I already wrote about How to Weigh a Travel Trailer, so it seems like I should also write about how to weigh a fifth wheel camper. I imply how to do it in my article about Getting Weighed – an adventure at the CAT Scales, but I’ll summarize it here for safe keeping. Weighing a fifth wheel is a bit easier than a travel trailer because you don’t have the weight distributing hitch and therefore can get away with one-less weighing. Doing these weightings, you can then use my “Actual Weights – Fifth Wheel Wheights from CAT Scales” tool to crunch the numbers.
The assumption is that you’re weighing at a CAT scale that has 3 scales that you pull onto:
- Weighing Truck and Camper; you want your truck’s front tires (aka steer axle) on the first pad; truck’s rear tires (aka drive axle) on the second pad; all trailer axles on third pad (see the graphic above)
- Weighing Truck only; park your fifth wheel in one of the truck parking spots and come back around to just weigh the truck.
Important Notes for Weighing
During both weighings, nothing should change – no moving of passengers, no one goes to the bathroom, etc. Do them both at once (not before and after a trip, for instance).
As well to get as realistic numbers as possible, you want to be packed like you were ready to go camping on your average trip (weekend, week, month – whatever is normal for you). If you don’t have all of your passengers, you’ll have to add their weight when you evaluate your results.
Now, if you’re using a different scale (quarry, dump, etc.), they likely only have a single scale that you pull onto. You essentially want all of the same weights of each axle, so you’ll just have to move the truck more often to get individual weights (pull up with just the front tires, then the front and rear tires, then front, rear and trailer tires). And, it’ll require more math to figure out each axle’s weight. I’ve written instructions for that.
A Tip for Cat Scales
If you’re going to a CAT scale, it can be a challenge to reach the call button. I found I had to stretch, but I could reach it (just not hear real well). Many people are taking a short 3′ stick of some sort to push it *or* going inside ahead of time to get the phone number of the weigh desk and calling that instead of using the button.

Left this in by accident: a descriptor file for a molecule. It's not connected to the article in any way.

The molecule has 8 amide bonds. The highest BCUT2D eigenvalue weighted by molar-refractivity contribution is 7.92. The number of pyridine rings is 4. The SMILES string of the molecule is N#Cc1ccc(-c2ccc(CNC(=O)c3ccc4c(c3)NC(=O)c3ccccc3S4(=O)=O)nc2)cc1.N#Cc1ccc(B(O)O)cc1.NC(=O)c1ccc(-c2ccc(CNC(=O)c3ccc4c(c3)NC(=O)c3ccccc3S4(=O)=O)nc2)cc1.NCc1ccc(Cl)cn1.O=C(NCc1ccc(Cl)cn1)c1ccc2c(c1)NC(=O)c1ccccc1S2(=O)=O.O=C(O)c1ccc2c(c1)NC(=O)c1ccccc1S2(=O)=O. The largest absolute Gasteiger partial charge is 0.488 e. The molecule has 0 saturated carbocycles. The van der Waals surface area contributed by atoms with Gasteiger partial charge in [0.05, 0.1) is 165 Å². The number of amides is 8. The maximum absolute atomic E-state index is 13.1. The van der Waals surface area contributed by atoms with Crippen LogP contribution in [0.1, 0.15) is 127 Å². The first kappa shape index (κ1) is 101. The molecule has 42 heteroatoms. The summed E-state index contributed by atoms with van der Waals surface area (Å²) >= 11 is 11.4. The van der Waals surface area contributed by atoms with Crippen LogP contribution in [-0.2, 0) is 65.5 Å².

What is the Cost?
My CAT scale weightings costed me $10 for the first weigh and then $1 or $2 for each re-weigh. I’m not sure what the other kinds of scales cost – my guess is free to about the same.
Great info! Will do this next week when I take my 5er in for new tires.
Thanks for the kind words. Post back if you have questions or want to share your weights.
Thats easy enough, but how do you evaluate the results against the manufacturers recommendations? Thats the hard part with all the anacronyns and different terminology?
Once you have the weight slips, use the Actual Weights tool on Towing Planner.com. It calculates the results and then will show you those numbers and tell you what to compare them against.
Sorry, but I am still confused. I understand the weigh proceedure and where to put the numbers on the Actual Weights tool. (Very handy) So how do I calculate the Pin Weight and Pin Percentage? I assume it is from the two CAT scale weighings? Sorry, just haven’t done this before. Thanks
The tool does the calculations for you. But, here’s how you do it:
> pin weight = Hitched up truck weight – unhitched truck weight
> total trailer weight = trailer axles weight + pin weight
> pin weight percentage = pin weight / total trailer weight
The tool gets a little cute with the pin weight and ignores any unloading of the front axle but the idea is the generally same.
Hope that helps.
Wait, I think I didn’t read that right last night. But yes, you’ll go do your weighings and will get individual CAT scale weigh slips. You’ll take those numbers and will then plug them into the towing planner “actual weights” tool.
It will automatically calculate all of the numbers for you.